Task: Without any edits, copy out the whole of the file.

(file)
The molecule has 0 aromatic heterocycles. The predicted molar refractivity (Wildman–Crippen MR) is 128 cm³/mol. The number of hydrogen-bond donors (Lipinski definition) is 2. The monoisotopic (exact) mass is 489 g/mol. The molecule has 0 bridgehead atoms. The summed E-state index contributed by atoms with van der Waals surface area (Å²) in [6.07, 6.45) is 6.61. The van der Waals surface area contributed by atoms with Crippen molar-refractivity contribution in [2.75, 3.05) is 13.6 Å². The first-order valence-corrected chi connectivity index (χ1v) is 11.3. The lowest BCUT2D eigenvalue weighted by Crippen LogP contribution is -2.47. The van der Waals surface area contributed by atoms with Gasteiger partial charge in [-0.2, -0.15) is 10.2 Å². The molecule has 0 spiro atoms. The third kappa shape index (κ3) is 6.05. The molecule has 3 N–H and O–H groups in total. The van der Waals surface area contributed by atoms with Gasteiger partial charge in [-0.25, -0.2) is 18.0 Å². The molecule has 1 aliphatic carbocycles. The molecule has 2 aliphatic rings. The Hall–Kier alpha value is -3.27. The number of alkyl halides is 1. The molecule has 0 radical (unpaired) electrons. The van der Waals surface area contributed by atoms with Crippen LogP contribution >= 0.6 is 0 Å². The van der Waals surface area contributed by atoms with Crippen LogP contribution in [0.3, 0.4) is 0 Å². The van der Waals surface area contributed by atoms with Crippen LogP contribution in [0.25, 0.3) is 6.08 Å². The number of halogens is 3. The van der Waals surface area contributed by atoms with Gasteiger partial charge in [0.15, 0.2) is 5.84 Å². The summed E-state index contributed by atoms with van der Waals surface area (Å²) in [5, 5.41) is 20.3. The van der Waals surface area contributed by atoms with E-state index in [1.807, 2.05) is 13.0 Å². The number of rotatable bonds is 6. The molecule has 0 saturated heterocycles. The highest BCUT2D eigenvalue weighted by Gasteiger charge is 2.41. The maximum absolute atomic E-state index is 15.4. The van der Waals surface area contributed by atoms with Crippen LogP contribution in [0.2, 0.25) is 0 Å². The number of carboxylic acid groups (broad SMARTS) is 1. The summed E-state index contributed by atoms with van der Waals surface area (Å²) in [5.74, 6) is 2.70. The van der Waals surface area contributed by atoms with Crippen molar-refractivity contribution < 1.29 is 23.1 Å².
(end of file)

The molecule has 0 aromatic heterocycles. The predicted molar refractivity (Wildman–Crippen MR) is 128 cm³/mol. The number of hydrogen-bond donors (Lipinski definition) is 2. The monoisotopic (exact) mass is 489 g/mol. The molecule has 0 bridgehead atoms. The summed E-state index contributed by atoms with van der Waals surface area (Å²) in [6.07, 6.45) is 6.61. The van der Waals surface area contributed by atoms with Crippen molar-refractivity contribution in [2.75, 3.05) is 13.6 Å². The first-order valence-corrected chi connectivity index (χ1v) is 11.3. The lowest BCUT2D eigenvalue weighted by Crippen LogP contribution is -2.47. The van der Waals surface area contributed by atoms with Gasteiger partial charge in [-0.2, -0.15) is 10.2 Å². The molecule has 0 spiro atoms. The third kappa shape index (κ3) is 6.05. The molecule has 3 N–H and O–H groups in total. The van der Waals surface area contributed by atoms with Gasteiger partial charge in [-0.25, -0.2) is 18.0 Å². The molecule has 1 aliphatic carbocycles. The molecule has 2 aliphatic rings. The Hall–Kier alpha value is -3.27. The number of alkyl halides is 1. The molecule has 0 radical (unpaired) electrons. The van der Waals surface area contributed by atoms with Crippen LogP contribution >= 0.6 is 0 Å². The van der Waals surface area contributed by atoms with Crippen LogP contribution in [0.3, 0.4) is 0 Å². The van der Waals surface area contributed by atoms with Crippen LogP contribution in [0.25, 0.3) is 6.08 Å². The number of halogens is 3. The van der Waals surface area contributed by atoms with Gasteiger partial charge in [0.15, 0.2) is 5.84 Å². The summed E-state index contributed by atoms with van der Waals surface area (Å²) in [5, 5.41) is 20.3. The van der Waals surface area contributed by atoms with E-state index in [1.807, 2.05) is 13.0 Å². The number of rotatable bonds is 6. The molecule has 0 saturated heterocycles. The highest BCUT2D eigenvalue weighted by Gasteiger charge is 2.41. The maximum absolute atomic E-state index is 15.4. The van der Waals surface area contributed by atoms with Crippen LogP contribution in [0.2, 0.25) is 0 Å². The number of carboxylic acid groups (broad SMARTS) is 1. The summed E-state index contributed by atoms with van der Waals surface area (Å²) in [5.74, 6) is 2.70. The van der Waals surface area contributed by atoms with Crippen molar-refractivity contribution < 1.29 is 23.1 Å².